A Virginia delegation is urging the U.S. Department of Justice to consider the economic impact of its antitrust lawsuit against the acquisition of Tyson Food Inc.’s poultry plant in Harrisonburg.
George Inc.’s purchase of the plant in March prevented the plant from likely closure, saving 500 jobs and 121 grower contracts with Shenandoah Valley, according to a letter sent to U.S. Attorney General Eric Holder.
The letter was signed by Virginia Sens. Mark Warner and Jim Webb, Gov. Bob McDonnell, and U.S. Rep. Bob Goodlatte, R-6.
“A legal victory that leads to a shuttered plant would be no victory for these workers, and would do little to support your department’s legitimate role in safeguarding competition in the marketplace,” the letter states.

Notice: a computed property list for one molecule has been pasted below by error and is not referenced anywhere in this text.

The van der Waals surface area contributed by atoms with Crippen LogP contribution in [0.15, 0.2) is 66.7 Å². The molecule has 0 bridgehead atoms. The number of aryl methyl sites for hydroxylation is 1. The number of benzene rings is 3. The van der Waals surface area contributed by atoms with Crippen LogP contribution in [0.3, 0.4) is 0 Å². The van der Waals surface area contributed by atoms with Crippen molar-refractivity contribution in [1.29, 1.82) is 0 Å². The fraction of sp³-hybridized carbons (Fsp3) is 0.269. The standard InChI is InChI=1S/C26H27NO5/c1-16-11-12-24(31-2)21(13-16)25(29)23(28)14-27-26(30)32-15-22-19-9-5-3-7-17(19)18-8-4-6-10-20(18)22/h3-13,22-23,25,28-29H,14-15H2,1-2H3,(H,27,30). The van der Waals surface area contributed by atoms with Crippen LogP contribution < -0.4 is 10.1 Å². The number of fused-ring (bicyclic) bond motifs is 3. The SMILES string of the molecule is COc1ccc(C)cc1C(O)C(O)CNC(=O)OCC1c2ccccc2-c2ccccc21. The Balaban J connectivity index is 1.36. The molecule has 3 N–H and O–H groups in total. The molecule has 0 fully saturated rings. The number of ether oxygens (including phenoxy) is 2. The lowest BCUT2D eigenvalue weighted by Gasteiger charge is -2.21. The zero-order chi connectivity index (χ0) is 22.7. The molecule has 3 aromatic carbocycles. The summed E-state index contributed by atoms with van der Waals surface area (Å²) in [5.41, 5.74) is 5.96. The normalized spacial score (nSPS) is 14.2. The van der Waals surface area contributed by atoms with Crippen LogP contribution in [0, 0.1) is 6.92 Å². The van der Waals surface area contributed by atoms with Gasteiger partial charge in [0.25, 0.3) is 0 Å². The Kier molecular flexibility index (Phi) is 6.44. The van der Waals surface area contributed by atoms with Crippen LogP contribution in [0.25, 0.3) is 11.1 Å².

The justice department is challenging the sale because of a reduction in competition among poultry companies. The case is pending in the U.S. District Court for the Western District of Virginia.
The letter asks Holder to “seek a resolution that will ensure that this important facility in Harrisonburg can continue contributing jobs and revenue to the local economy.” It does not ask for an outright withdrawal of the case.
“This legal action is not helpful at a time when we are focused on jobs and economic recovery,” Warner said in a statement. “Our joint letter demonstrates a bipartisan effort to try to save more than 500 jobs in the Shenandoah Valley and preserve growers’ contracts that help to sustain the region’s economy.”
In 2010, farm sales of Virginia chickens and turkeys accounted for more than $760 million.